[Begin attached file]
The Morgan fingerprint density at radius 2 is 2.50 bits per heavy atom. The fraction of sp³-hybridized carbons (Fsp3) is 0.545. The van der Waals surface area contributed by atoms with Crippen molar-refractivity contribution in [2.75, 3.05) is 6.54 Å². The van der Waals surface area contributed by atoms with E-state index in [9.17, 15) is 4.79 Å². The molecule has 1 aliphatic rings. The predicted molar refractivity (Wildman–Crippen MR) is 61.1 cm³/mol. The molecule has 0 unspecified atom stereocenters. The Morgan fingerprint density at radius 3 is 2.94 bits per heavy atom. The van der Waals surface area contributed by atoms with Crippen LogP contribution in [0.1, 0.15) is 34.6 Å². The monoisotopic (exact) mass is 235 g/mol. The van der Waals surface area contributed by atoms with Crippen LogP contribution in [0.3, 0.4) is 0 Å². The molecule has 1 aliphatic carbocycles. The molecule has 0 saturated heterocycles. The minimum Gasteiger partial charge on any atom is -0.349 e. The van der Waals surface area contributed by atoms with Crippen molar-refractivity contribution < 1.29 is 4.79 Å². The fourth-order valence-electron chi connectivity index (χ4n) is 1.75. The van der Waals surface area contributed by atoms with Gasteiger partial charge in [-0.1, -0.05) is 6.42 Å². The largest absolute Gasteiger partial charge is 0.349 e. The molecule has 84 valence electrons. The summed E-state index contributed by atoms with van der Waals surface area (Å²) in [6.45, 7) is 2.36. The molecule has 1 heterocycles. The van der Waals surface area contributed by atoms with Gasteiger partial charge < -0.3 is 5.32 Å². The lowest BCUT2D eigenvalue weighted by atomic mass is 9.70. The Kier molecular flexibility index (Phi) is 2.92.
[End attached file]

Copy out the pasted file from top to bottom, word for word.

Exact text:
The Morgan fingerprint density at radius 2 is 2.50 bits per heavy atom. The fraction of sp³-hybridized carbons (Fsp3) is 0.545. The van der Waals surface area contributed by atoms with Crippen molar-refractivity contribution in [2.75, 3.05) is 6.54 Å². The van der Waals surface area contributed by atoms with E-state index in [9.17, 15) is 4.79 Å². The molecule has 1 aliphatic rings. The predicted molar refractivity (Wildman–Crippen MR) is 61.1 cm³/mol. The molecule has 0 unspecified atom stereocenters. The Morgan fingerprint density at radius 3 is 2.94 bits per heavy atom. The van der Waals surface area contributed by atoms with Crippen LogP contribution in [0.1, 0.15) is 34.6 Å². The monoisotopic (exact) mass is 235 g/mol. The van der Waals surface area contributed by atoms with Crippen LogP contribution in [0.3, 0.4) is 0 Å². The molecule has 1 aliphatic carbocycles. The molecule has 0 saturated heterocycles. The minimum Gasteiger partial charge on any atom is -0.349 e. The van der Waals surface area contributed by atoms with Crippen molar-refractivity contribution < 1.29 is 4.79 Å². The fourth-order valence-electron chi connectivity index (χ4n) is 1.75. The van der Waals surface area contributed by atoms with Gasteiger partial charge in [-0.1, -0.05) is 6.42 Å². The largest absolute Gasteiger partial charge is 0.349 e. The molecule has 84 valence electrons. The summed E-state index contributed by atoms with van der Waals surface area (Å²) in [6.45, 7) is 2.36. The molecule has 1 heterocycles. The van der Waals surface area contributed by atoms with Gasteiger partial charge < -0.3 is 5.32 Å². The lowest BCUT2D eigenvalue weighted by atomic mass is 9.70. The Kier molecular flexibility index (Phi) is 2.92.